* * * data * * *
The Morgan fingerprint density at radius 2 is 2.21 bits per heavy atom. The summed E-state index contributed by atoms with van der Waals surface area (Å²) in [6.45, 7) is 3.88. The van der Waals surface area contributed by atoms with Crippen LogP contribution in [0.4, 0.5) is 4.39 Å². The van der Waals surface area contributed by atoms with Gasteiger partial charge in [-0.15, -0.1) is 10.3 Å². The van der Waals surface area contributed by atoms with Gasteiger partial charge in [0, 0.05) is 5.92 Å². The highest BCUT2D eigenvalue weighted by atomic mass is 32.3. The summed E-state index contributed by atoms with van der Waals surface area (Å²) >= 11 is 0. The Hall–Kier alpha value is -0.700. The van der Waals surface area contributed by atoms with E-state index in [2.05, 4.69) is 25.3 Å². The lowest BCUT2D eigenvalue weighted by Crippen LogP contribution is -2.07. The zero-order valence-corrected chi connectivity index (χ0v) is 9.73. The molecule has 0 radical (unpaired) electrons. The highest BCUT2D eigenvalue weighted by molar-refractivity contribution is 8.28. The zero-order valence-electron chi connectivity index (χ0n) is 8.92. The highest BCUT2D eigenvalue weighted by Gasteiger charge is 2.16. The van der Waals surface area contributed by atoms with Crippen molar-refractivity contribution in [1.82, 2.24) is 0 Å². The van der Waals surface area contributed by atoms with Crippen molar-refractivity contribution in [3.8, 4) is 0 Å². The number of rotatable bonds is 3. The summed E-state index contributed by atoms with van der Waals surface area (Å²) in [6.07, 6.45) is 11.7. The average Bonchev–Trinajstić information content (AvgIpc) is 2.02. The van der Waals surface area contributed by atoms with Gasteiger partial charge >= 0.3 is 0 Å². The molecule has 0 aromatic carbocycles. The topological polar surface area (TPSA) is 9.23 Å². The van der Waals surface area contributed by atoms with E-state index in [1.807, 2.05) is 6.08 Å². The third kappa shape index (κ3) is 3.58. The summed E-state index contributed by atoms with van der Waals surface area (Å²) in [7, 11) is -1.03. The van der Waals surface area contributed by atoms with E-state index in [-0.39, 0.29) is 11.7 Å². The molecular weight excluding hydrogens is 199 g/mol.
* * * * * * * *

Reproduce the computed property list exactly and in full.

The Morgan fingerprint density at radius 2 is 2.21 bits per heavy atom. The summed E-state index contributed by atoms with van der Waals surface area (Å²) in [6.45, 7) is 3.88. The van der Waals surface area contributed by atoms with Crippen LogP contribution in [0.4, 0.5) is 4.39 Å². The van der Waals surface area contributed by atoms with Gasteiger partial charge in [-0.15, -0.1) is 10.3 Å². The van der Waals surface area contributed by atoms with Gasteiger partial charge in [0, 0.05) is 5.92 Å². The highest BCUT2D eigenvalue weighted by atomic mass is 32.3. The summed E-state index contributed by atoms with van der Waals surface area (Å²) >= 11 is 0. The Hall–Kier alpha value is -0.700. The van der Waals surface area contributed by atoms with E-state index in [2.05, 4.69) is 25.3 Å². The lowest BCUT2D eigenvalue weighted by Crippen LogP contribution is -2.07. The zero-order valence-corrected chi connectivity index (χ0v) is 9.73. The molecule has 0 radical (unpaired) electrons. The highest BCUT2D eigenvalue weighted by molar-refractivity contribution is 8.28. The zero-order valence-electron chi connectivity index (χ0n) is 8.92. The highest BCUT2D eigenvalue weighted by Gasteiger charge is 2.16. The van der Waals surface area contributed by atoms with Crippen molar-refractivity contribution in [1.82, 2.24) is 0 Å². The van der Waals surface area contributed by atoms with Crippen molar-refractivity contribution in [3.8, 4) is 0 Å². The number of rotatable bonds is 3. The summed E-state index contributed by atoms with van der Waals surface area (Å²) in [6.07, 6.45) is 11.7. The average Bonchev–Trinajstić information content (AvgIpc) is 2.02. The van der Waals surface area contributed by atoms with Gasteiger partial charge >= 0.3 is 0 Å². The molecule has 0 aromatic carbocycles. The topological polar surface area (TPSA) is 9.23 Å². The van der Waals surface area contributed by atoms with E-state index in [1.807, 2.05) is 6.08 Å². The third kappa shape index (κ3) is 3.58. The summed E-state index contributed by atoms with van der Waals surface area (Å²) in [7, 11) is -1.03. The van der Waals surface area contributed by atoms with E-state index in [-0.39, 0.29) is 11.7 Å². The molecular weight excluding hydrogens is 199 g/mol.